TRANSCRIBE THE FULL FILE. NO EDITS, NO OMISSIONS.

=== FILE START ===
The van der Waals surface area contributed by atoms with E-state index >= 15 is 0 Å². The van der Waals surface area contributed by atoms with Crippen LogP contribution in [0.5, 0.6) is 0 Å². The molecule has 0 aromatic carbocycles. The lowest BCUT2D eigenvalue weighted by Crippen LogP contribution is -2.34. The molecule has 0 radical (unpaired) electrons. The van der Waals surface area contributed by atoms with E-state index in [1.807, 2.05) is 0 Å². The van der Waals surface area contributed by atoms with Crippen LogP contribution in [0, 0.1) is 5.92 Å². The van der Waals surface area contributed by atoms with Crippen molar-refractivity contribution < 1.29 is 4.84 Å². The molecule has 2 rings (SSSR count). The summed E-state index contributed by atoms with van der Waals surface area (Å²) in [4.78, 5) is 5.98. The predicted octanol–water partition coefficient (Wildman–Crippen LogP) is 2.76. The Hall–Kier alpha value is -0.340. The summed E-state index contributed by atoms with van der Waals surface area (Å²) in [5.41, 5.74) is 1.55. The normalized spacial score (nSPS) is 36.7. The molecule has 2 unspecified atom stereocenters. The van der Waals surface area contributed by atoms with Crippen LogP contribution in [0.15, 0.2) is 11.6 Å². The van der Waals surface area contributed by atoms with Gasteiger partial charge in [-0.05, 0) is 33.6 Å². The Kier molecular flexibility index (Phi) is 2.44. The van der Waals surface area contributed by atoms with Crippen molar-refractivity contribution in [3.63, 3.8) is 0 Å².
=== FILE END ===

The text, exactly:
The van der Waals surface area contributed by atoms with E-state index >= 15 is 0 Å². The van der Waals surface area contributed by atoms with Crippen LogP contribution in [0.5, 0.6) is 0 Å². The molecule has 0 aromatic carbocycles. The lowest BCUT2D eigenvalue weighted by Crippen LogP contribution is -2.34. The molecule has 0 radical (unpaired) electrons. The van der Waals surface area contributed by atoms with E-state index in [1.807, 2.05) is 0 Å². The van der Waals surface area contributed by atoms with Crippen LogP contribution in [0, 0.1) is 5.92 Å². The van der Waals surface area contributed by atoms with Crippen molar-refractivity contribution < 1.29 is 4.84 Å². The molecule has 2 rings (SSSR count). The summed E-state index contributed by atoms with van der Waals surface area (Å²) in [4.78, 5) is 5.98. The predicted octanol–water partition coefficient (Wildman–Crippen LogP) is 2.76. The Hall–Kier alpha value is -0.340. The summed E-state index contributed by atoms with van der Waals surface area (Å²) in [5.41, 5.74) is 1.55. The normalized spacial score (nSPS) is 36.7. The molecule has 2 unspecified atom stereocenters. The van der Waals surface area contributed by atoms with Crippen LogP contribution in [0.15, 0.2) is 11.6 Å². The van der Waals surface area contributed by atoms with Gasteiger partial charge in [-0.05, 0) is 33.6 Å². The Kier molecular flexibility index (Phi) is 2.44. The van der Waals surface area contributed by atoms with Crippen molar-refractivity contribution in [3.63, 3.8) is 0 Å².